4.1: Ethics case study
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The issue of ethics is important in the strategic communication profession. Creators of content should heavily rely on a code of ethics when carrying out various tasks. Using ethical reasoning, whether you’re designing a campaign or writing a newspaper article, demonstrates basic understanding of the influence of messages on audiences. Ethical communication also helps an organization avoid dilemmas and compromising situations.
Several cases covered in the press highlight the ramifications of failure to use ethical and honest standards in communication efforts. The case study below demonstrates this.
Case study: Ryan Holiday, media manipulation, and the rise of the Tucker Max brand
Media strategist Ryan Holiday made a career of controlling the media to achieve public relations goals. A few years ago, he became a PR specialist for Tucker Max, a controversial blogger and author who garnered attention for his lewd writing and explicit discussions of his sexual adventures with countless women. Holiday played an essential role in a campaign for Max’s book I Hope They Serve Beer in Hell. Pretending to be someone who hated Max’s writings, Holiday contacted influencers, bloggers, and television stations about the social controversy caused by the brand. Soon Max’s book received widespread attention from national media outlets and writers all over the blogosphere (Ariely & Melamede, 2015).
Filmmakers later created a movie based on the book. Holiday used some of the same tactics to promote the film. He emailed college organizations across the country, again pretending to be someone who was disgusted with the Tucker Max brand. He included photos of fake advertisements that were offensive to women (which Holiday himself had created), and said that the advertisements were used to promote the film (Ariely & Melamede, 2015). He told campus leaders, bloggers, and other influencers to urge people not to see the film.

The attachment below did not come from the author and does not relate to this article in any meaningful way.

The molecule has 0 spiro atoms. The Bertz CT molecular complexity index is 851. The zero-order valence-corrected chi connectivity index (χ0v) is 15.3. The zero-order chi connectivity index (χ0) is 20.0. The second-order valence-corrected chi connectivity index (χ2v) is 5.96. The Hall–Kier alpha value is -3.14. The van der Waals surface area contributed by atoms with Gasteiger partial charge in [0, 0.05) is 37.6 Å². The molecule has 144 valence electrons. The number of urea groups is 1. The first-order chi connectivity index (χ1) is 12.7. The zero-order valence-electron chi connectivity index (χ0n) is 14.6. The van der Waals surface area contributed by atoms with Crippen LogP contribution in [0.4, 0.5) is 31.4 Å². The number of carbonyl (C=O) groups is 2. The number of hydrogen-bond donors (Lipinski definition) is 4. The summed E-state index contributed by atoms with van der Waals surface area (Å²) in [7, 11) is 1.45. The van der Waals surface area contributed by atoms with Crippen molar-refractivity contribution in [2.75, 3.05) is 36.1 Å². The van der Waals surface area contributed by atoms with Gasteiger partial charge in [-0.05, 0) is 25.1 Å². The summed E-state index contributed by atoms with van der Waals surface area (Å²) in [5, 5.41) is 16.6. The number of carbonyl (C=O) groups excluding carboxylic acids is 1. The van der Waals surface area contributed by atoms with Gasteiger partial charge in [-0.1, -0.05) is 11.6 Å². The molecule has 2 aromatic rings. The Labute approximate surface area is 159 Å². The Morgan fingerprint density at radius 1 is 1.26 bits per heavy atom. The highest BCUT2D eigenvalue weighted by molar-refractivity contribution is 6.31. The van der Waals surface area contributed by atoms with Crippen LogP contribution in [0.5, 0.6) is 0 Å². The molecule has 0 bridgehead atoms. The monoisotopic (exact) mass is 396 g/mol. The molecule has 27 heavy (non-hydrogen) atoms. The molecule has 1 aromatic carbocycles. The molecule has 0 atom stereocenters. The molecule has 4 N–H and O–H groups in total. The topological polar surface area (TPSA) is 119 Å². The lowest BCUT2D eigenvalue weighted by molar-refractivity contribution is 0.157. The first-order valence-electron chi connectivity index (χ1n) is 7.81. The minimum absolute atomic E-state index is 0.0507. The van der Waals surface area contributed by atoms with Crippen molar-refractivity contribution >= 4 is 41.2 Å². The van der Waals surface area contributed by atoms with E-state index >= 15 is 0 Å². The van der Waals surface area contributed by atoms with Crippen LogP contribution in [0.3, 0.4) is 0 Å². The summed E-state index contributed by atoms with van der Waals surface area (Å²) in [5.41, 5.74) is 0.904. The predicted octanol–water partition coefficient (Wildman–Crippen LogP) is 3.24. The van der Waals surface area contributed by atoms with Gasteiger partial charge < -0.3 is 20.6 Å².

Holiday was intentionally trying to create protests to generate media coverage and public awareness about the film and the Tucker Max brand in general (Ariely & Melamede, 2015). He used deceptive measures and some aspects of controversy—strong opinions on a topic, social backlash, and a hated public figure—as leverage. And he was very successful: organized groups across the country held protests against the film, furthering the widespread attention on Tucker Max. In this situation, the saying “any press is good press” worked to his advantage.
Cases such as this raise several concerns related to the field of strategic communication. Most important, the Tucker Max situation calls into question the ethics Holiday used to control the media. How far should one go to promote an organization or brand? The perception exists that strategic communication professionals, specifically those in public relations, are expert spin doctors and media manipulators; because of this, the profession’s credibility has been damaged. In order to reclaim the trustworthiness of the field, strategic communication professionals must abide by strong ethics in their decision-making processes.
The majority of strategic communication professionals promote their client or organization in an honest and straightforward manner. One case study that demonstrates this comes from a Columbus-based public relations agency, Geben Communication. In 2014, the agency helped promote a small catering business, Two Caterers. It used a targeted media relations strategy and pitched to several local publications and news stations (Geben Communication, 2016) in order to enhance brand awareness. The pitches contained factual information, and those working on the account did not use manipulative tactics to achieve their goal.
Geben Communication’s promotional effort had positive results. Local publications wrote several articles on Two Caterers, and a television station invited the small business to do a cooking demonstration for a morning segment. Furthermore, Two Caterers received accolades and recognition from small business associations and magazines.